Federal Update: FY 11’ Budget Heads Into The Homestretch
Updated April 12, 2011
Waiting until the eleventh hour, Congressional leaders April 8th tentatively agreed to a spending bill for the remainder of fiscal year 2011. Compared to 2010 spending levels, the package released by the House Appropriations Committee, H.R. 1473, would cut about $39.9 billion from discretionary accounts, mostly in the sectors of agriculture, transportation and homeland security. Estimating the bill’s cost differently, Senate appropriators found that the measure would assume $38.5 billion in savings. House leaders plan to debate and pass the legislation on April 14. Lawmakers have little time to pass the agreed upon legislation as the current stopgap measure expires April 15.
H.R. 1473 will make a 0.2 percent across-the-board cut to all non-defense discretionary programs. It includes $12 billion in cuts already made through a series of three continuing resolutions cleared by Congress as negotiators worked on a final deal. Among the cuts, the Environmental Protection Agency would receive one of the biggest reductions at $1.6 billion, or 16 percent, from fiscal 2010. About $1 billion of the cuts would be absorbed by two water infrastructure programs: the Clean Water State Revolving Fund (CWSRF) and the Drinking Water State Revolving Fund (DWSRF). The programs, which help finance state and local water infrastructure improvements, would be funded at almost $2.5 billion, $1.525 billion for the CWSRF and $965 million for the DWSRF. The bill includes $1.1 billion in grants for state and tribal environmental programs, and $2.7 billion for environmental programs and management activities such as the Great Lakes Restoration Initiative. Science and technology programs would receive $815 million, a slight reduction from fiscal 2010 levels, while the superfund toxic waste cleanup program would receive almost $1.3 billion. The cuts reflect widespread frustration with EPA from congressional Republicans, who accuse the agency of pursuing an overly aggressive regulatory agenda. And while the EPA is facing major cuts, it appears likely to emerge from the appropriations showdown with its regulatory powers intact.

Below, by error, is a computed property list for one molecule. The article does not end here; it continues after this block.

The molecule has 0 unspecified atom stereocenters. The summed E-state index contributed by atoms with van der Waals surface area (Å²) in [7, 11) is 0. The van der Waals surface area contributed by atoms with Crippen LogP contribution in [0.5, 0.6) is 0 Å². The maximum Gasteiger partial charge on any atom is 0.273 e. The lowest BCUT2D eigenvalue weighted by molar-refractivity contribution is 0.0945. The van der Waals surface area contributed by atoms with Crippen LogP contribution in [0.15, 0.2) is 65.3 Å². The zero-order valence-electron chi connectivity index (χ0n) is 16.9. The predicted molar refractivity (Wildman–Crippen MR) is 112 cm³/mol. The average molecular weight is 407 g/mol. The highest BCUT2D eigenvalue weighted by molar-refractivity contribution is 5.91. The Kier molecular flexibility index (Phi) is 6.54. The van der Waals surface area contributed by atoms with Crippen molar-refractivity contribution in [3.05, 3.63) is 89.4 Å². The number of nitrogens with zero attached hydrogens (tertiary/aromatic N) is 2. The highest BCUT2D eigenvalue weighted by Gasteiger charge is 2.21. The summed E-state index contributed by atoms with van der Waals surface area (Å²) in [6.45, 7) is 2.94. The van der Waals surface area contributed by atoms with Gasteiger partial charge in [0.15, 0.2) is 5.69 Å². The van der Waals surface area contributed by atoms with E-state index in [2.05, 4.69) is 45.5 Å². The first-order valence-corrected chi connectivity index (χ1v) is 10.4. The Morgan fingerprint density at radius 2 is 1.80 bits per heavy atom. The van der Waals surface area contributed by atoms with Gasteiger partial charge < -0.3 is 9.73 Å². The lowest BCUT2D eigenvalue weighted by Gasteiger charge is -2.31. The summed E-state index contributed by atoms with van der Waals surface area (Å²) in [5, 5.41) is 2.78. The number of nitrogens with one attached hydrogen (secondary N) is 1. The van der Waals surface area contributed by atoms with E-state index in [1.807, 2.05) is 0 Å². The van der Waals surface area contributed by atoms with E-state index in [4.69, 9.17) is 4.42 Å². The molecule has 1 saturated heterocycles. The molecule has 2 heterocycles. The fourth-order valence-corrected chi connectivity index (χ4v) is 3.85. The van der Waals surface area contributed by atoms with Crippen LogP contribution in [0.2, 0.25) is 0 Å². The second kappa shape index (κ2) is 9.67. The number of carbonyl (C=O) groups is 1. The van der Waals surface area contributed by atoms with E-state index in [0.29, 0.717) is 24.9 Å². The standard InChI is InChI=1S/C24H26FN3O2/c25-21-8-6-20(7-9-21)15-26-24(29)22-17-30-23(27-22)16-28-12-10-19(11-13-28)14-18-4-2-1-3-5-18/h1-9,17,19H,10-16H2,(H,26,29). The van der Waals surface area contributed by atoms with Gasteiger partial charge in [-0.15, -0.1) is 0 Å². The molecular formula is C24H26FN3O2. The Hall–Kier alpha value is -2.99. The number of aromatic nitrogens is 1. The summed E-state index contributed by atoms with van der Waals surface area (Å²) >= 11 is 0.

Under the legislation, the Department of Energy’s total fiscal 2011 budget would be set at $25.6 billion which is 5 percent less than the department received in fiscal 2010. The department’s energy efficiency and renewable energy programs would receive $1.84 billion for the fiscal year which $408 million less than allotted to the program in fiscal 2010. H.R. 1473 also would provide $1.1 billion for the Interior Department’s water-related programs. The new funding level for the programs is $33 million less than fiscal 2010. The resolution would restore loan guarantee funding for renewable and energy efficiency projects.
FOR MORE INFORMATION, PLEASE CONTACT:
Max Behlke, Policy Associate